Downregulation of CXCR4 Expression and Functionality After Zoledronate Exposure in Canine Osteosarcoma

M. L. Byrum, H. C. Pondenis, R. L. Fredrickson, K. L. Wycislo, T. M. Fan

Research output: Contribution to journalArticlepeer-review


BACKGROUND: The establishment and progression of metastases remains the life-limiting factor for dogs diagnosed with osteosarcoma (OS). The pattern of metastases is likely regulated through interactions between chemokine receptors and chemokines, and perturbations in these signaling cascades responsible for cytoskeletal organization and directional migration have the potential to alter metastatic cell trafficking behaviors. HYPOTHESIS: Zoledronate will impair directional migration of OS cells through downregulation of chemokine (C-X-C motif) receptor 4 (CXCR4) expression and functionality. SAMPLES: Nineteen archived tumor specimens and plasma from 20 dogs with OS. METHODS: Prospectively, the expressions of CXCR4 were studied in OS cell lines and spontaneous tumor samples. The effect of zoledronate on CXCR4 expression and functionality was investigated by characterizing responses in 3 OS cell lines. In 19 OS specimens and 20 dogs with OS, changes in CXCR4 expression and circulating CXCR4 concentrations were characterized in response to zoledronate therapy respectively. RESULTS: All canine OS cells express CXCR4, and zoledronate reduces CXCR4 expression and functionality by 27.7% (P < .0001), through augmented proteasome degradation and reduced prenylation of heterotrimeric G-proteins in 33% of tumor cell lines evaluated. In OS-bearing dogs, zoledronate reduces CXCR4 expressions by 40% within the primary tumor compared to untreated controls (P = .03) and also decreases the circulating concentrations of CXCR4 in 18 of 20 dogs with OS. CONCLUSIONS AND CLINICAL IMPORTANCE: Zoledronate can alter CXCR4 expression and functionality in OS cells, and consequent perturbations in CXCR4 intracellular signaling cascades might influence patterns of metastases.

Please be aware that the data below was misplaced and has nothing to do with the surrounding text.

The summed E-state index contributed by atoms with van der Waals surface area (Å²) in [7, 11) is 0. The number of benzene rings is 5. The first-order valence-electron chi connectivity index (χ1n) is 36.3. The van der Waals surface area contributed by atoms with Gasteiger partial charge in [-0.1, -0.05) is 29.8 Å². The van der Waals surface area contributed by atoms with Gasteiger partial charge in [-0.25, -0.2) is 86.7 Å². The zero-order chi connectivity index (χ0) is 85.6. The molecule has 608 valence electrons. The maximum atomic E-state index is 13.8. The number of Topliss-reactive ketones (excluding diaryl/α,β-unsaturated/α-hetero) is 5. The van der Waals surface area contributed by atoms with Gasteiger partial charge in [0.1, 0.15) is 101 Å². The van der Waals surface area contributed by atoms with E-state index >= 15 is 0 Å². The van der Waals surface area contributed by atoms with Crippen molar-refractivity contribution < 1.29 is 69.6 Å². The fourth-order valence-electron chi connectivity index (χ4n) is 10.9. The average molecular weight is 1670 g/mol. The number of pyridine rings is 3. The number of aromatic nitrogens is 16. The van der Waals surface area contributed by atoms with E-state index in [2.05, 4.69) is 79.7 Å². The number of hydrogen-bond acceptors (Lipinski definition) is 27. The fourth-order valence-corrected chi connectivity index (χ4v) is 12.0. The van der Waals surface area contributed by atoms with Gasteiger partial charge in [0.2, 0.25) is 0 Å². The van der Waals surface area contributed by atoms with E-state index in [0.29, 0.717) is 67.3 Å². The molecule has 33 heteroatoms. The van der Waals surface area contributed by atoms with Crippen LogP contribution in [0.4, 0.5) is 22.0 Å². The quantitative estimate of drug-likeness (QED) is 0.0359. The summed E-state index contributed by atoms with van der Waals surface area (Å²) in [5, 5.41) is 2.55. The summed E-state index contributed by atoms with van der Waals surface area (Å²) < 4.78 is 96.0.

Original languageEnglish (US)
Pages (from-to)1187-1196
Number of pages10
JournalJournal of veterinary internal medicine
Issue number4
StatePublished - Jul 1 2016


  • Aminobisphosphonate
  • Cell chemotaxis
  • Pattern of metastases

ASJC Scopus subject areas

  • veterinary(all)


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